Politics
Acting IRS Commissioner Danny Werfel testifies during a hearing before the House Ways and Means Committee. Alex Wong/Getty Images. Acting IRS Commissioner Danny Werfel testifies during a hearing before the House Ways and Means Committee. Alex Wong/Getty Images.  

Lawmaker wants to make it legal to record conversations with the feds

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Alex Pappas
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      Alex Pappas

      Alex Pappas is a Washington D.C.-based political reporter for The Daily Caller. He has also written for The Washington Examiner and the Mobile Press-Register. Pappas is a graduate of The University of the South in Sewanee, Tenn., where he was editor-in-chief of The Sewanee Purple. While in college, he did internships at NBC's Meet the Press and the White House. He grew up in Mobile, Ala., where he graduated from St. Paul's Episcopal School. He and his wife live on Capitol Hill.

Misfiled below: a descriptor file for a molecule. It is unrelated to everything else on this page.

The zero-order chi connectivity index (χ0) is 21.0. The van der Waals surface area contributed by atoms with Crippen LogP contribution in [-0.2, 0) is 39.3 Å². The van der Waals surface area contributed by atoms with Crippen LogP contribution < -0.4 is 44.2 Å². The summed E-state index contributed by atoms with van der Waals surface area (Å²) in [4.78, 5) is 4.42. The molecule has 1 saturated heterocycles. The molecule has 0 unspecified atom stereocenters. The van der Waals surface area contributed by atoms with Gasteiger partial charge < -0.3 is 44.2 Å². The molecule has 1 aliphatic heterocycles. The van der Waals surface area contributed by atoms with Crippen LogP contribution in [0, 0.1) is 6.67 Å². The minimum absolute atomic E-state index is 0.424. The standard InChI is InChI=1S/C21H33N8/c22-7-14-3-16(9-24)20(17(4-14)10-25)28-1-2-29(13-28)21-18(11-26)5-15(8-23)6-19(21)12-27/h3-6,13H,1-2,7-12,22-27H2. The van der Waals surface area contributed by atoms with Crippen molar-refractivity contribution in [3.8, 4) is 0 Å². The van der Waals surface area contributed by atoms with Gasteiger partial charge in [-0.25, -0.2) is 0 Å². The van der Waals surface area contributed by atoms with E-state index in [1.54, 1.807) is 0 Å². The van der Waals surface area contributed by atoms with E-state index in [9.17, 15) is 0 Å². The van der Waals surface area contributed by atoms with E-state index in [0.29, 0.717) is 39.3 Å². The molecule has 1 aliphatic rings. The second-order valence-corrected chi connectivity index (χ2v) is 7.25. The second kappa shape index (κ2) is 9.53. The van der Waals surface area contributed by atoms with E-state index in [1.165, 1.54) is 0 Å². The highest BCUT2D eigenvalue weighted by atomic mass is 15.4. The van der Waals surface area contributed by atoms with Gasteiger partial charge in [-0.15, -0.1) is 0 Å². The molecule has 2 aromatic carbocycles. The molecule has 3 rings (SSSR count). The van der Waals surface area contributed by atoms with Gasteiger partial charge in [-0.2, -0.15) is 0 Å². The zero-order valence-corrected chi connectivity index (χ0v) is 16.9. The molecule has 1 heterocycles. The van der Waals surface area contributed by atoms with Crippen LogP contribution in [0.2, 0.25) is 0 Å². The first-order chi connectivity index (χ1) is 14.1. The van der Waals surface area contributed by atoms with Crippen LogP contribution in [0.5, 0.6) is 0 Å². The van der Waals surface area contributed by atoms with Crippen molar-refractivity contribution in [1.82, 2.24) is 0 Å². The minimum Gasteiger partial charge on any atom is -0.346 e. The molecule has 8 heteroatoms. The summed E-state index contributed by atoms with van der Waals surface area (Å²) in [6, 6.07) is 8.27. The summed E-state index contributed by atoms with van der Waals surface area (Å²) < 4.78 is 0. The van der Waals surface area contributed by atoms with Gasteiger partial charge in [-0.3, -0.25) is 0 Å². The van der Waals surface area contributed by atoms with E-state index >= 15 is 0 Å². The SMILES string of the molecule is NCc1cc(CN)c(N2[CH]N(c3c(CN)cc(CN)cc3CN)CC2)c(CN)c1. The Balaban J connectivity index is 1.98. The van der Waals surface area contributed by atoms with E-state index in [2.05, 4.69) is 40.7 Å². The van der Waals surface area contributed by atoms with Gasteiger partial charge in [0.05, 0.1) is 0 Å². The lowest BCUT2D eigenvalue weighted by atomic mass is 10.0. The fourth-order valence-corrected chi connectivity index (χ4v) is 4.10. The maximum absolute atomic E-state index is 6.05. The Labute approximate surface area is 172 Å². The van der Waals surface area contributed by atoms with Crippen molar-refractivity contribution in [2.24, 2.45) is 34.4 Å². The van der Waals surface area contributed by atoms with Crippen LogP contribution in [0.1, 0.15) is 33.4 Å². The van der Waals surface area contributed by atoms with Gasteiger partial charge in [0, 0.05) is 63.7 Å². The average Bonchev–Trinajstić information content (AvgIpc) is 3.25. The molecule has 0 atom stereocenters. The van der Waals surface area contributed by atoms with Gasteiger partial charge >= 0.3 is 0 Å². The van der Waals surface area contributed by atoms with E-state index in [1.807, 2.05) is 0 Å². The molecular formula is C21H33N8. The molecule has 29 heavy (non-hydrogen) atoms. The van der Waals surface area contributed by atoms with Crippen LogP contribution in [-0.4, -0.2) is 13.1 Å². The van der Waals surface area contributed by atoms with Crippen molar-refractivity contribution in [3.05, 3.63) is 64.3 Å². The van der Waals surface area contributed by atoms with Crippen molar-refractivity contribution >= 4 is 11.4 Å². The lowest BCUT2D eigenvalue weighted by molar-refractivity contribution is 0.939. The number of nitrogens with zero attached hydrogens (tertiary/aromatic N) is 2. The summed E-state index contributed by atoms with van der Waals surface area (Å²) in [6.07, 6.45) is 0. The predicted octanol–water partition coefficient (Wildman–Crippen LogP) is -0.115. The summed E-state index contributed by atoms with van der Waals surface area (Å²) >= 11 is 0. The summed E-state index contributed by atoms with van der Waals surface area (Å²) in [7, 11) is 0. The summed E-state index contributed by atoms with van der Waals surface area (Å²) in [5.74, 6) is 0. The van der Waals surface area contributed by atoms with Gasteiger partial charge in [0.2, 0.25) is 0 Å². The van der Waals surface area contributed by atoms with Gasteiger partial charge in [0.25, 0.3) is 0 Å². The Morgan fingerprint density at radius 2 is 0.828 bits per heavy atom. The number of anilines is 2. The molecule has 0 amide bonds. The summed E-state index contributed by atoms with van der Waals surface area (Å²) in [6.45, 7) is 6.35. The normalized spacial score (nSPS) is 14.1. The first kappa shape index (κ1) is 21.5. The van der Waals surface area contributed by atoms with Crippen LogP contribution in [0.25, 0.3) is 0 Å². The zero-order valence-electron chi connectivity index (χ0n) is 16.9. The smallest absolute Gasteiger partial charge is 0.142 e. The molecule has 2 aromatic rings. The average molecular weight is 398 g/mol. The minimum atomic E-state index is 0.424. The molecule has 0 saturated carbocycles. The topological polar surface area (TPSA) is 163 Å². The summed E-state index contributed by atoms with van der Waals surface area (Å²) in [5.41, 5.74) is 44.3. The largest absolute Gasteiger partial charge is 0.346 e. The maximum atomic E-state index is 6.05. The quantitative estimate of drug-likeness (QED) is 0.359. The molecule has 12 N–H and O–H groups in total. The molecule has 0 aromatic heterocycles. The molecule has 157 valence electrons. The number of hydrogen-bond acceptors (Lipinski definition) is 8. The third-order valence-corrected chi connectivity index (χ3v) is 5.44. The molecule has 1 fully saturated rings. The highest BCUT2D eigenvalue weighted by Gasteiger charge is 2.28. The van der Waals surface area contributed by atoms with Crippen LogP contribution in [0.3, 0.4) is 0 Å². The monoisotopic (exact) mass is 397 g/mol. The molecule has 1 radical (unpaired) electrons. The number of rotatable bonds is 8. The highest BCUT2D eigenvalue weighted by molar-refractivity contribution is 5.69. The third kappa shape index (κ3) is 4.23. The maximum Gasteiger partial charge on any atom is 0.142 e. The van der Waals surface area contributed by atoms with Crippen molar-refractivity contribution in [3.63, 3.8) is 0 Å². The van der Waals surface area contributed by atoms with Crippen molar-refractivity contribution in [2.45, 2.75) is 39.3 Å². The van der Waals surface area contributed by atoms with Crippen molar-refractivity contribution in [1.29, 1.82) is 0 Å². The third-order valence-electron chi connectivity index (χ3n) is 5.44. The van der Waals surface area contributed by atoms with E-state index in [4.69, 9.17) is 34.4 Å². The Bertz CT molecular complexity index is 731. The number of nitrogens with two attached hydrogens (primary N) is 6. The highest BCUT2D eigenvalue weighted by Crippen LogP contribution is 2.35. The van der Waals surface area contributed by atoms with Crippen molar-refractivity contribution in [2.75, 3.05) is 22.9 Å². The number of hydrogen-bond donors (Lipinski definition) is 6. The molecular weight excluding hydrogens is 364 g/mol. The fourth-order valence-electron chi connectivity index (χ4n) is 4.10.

Citing recent scandals across the federal government, a Republican lawmaker is pushing a new bill that would make it legal for Americans to record most conversations they have with employees of federal agencies.

“I have heard story after story of federal regulators abusing their power,” said Rep. Lynn Jenkins, a Kansas Republican.

On Wednesday, Jenkins introduced legislation that she says would expand the rights of Americans to record their conversations with federal employees. Under current law, people are only able to lawfully record certain in-person conversations with IRS officials.

But under Jenkins proposal, that law would be expanded to allow people to record both in-person and phone conversations with most agencies in the executive branch. It would also require these government officials to tell people they have the right to record these conversations.

“The Citizen Empowerment Act will ensure all Americans are aware of their rights, give individuals a new tool to fight back, and allow citizens to protect themselves or their businesses when a government official comes calling,” Jenkins said.

The Republican congresswoman said Missouri Sen. Roy Blunt plans to offer companion legislation in the Senate.

“In recent months, we have seen many examples of our nation’s bloated bureaucracy making life harder for Americans and their families,” she said.

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